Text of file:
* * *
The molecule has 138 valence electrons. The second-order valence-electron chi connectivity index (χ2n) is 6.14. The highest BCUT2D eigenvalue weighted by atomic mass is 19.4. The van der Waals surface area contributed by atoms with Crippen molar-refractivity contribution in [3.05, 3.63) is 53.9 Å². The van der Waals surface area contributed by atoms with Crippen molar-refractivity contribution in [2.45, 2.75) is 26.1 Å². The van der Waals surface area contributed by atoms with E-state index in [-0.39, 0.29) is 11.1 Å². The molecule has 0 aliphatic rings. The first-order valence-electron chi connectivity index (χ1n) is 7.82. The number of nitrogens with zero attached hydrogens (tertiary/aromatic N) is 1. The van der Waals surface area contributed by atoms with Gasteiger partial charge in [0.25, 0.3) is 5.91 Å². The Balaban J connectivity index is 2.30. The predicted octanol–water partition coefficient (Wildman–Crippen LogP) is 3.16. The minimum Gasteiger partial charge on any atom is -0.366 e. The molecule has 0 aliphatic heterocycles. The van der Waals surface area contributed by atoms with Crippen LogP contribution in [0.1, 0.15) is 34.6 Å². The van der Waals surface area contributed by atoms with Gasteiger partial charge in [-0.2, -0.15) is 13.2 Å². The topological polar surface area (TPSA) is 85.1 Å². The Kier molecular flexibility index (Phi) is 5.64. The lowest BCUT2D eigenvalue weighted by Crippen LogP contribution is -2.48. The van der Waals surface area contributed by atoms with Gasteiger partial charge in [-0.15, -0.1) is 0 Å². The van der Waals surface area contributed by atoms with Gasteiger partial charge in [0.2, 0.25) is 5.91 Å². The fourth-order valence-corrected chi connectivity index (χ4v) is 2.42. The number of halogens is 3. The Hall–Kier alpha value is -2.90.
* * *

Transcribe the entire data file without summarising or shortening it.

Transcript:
The molecule has 138 valence electrons. The second-order valence-electron chi connectivity index (χ2n) is 6.14. The highest BCUT2D eigenvalue weighted by atomic mass is 19.4. The van der Waals surface area contributed by atoms with Crippen molar-refractivity contribution in [3.05, 3.63) is 53.9 Å². The van der Waals surface area contributed by atoms with Crippen molar-refractivity contribution in [2.45, 2.75) is 26.1 Å². The van der Waals surface area contributed by atoms with E-state index in [-0.39, 0.29) is 11.1 Å². The molecule has 0 aliphatic rings. The first-order valence-electron chi connectivity index (χ1n) is 7.82. The number of nitrogens with zero attached hydrogens (tertiary/aromatic N) is 1. The van der Waals surface area contributed by atoms with Gasteiger partial charge in [0.25, 0.3) is 5.91 Å². The Balaban J connectivity index is 2.30. The predicted octanol–water partition coefficient (Wildman–Crippen LogP) is 3.16. The minimum Gasteiger partial charge on any atom is -0.366 e. The molecule has 0 aliphatic heterocycles. The van der Waals surface area contributed by atoms with Crippen LogP contribution in [0.1, 0.15) is 34.6 Å². The van der Waals surface area contributed by atoms with Gasteiger partial charge in [-0.2, -0.15) is 13.2 Å². The topological polar surface area (TPSA) is 85.1 Å². The Kier molecular flexibility index (Phi) is 5.64. The lowest BCUT2D eigenvalue weighted by Crippen LogP contribution is -2.48. The van der Waals surface area contributed by atoms with Gasteiger partial charge in [-0.15, -0.1) is 0 Å². The van der Waals surface area contributed by atoms with Gasteiger partial charge in [0.2, 0.25) is 5.91 Å². The fourth-order valence-corrected chi connectivity index (χ4v) is 2.42. The number of halogens is 3. The Hall–Kier alpha value is -2.90.